We talked about our future as a group. We talked about how to proceed without our beloved Steve. We decided to meet as before, on the last Sunday of the month, and work our way through a poetry workshop book that Steve wrote called, In the Palm of Your Hand. We decided to take turns facilitating the group. We all agreed no one could step into the shoes of Steve.
After we had taken care of business, we started talking. It happened naturally. One person told a story about Steve, about the suspenders he always wore, about how he used to ask us to raise our hands if we didn’t understand the poem we just heard, about how he used to force snacks on us.
The stories continued. People brought out poems and we went around the circle, and most people read a poem or two that they had written about him since his passing. I cried so hard, that tissues were handed to me in every direction. Most people cried. I found it the hardest to keep my tears under control when the men cried. All of our hearts were breaking.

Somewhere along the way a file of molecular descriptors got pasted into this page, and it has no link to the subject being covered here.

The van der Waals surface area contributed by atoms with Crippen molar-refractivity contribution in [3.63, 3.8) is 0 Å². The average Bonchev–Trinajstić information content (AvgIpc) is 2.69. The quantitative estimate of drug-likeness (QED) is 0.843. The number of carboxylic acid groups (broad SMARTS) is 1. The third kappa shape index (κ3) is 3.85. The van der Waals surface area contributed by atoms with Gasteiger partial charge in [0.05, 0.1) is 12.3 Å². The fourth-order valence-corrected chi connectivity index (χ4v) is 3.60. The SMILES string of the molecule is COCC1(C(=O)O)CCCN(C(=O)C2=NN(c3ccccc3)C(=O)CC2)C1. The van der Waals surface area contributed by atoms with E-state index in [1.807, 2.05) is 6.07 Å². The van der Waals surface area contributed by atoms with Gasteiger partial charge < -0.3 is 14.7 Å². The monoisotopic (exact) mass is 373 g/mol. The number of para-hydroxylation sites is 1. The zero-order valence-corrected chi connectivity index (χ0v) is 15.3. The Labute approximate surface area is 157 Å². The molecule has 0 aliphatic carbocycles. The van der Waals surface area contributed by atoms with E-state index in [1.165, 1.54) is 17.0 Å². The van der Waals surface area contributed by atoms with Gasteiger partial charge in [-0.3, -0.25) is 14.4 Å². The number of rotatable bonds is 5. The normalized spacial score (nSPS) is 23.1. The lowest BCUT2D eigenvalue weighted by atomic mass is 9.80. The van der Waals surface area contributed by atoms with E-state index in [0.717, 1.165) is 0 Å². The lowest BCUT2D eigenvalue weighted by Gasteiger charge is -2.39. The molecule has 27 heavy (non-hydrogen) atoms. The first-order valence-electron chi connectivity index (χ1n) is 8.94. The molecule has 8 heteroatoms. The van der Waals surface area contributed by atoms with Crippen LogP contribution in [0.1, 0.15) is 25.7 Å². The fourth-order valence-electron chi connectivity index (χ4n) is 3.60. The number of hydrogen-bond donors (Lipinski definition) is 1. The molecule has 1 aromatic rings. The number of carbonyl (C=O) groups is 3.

Then someone would say something and we would laugh, from the deepest parts of ourselves.
We sat that way for three hours telling stories about “Our Steve” about a man who had made such an impact in all of our lives. We laughed and cried together. We shared our grief, our heartache, our sorrow. We shared our incredible loss. We shared our love.
And we bonded. And we healed. And we found a way to go on, a way that would have made Steve happy. In fact, the whole gathering would have made him happy. We talked about the man. The real man, as we all knew him and loved him.
We honored his memory in our togetherness, in our laughter and in our tears.
Leave it to a group of poets to make me feel every high and every low for three straight hours and want to see them all again as quickly as possible, because they hold the magic of memory and healing in their words.
It’s not good-bye. We will still have his words to guide us maybe we will even leave the chair at the head of the table open, so he can join us as we critique our art in the way he taught us, with laughter and love.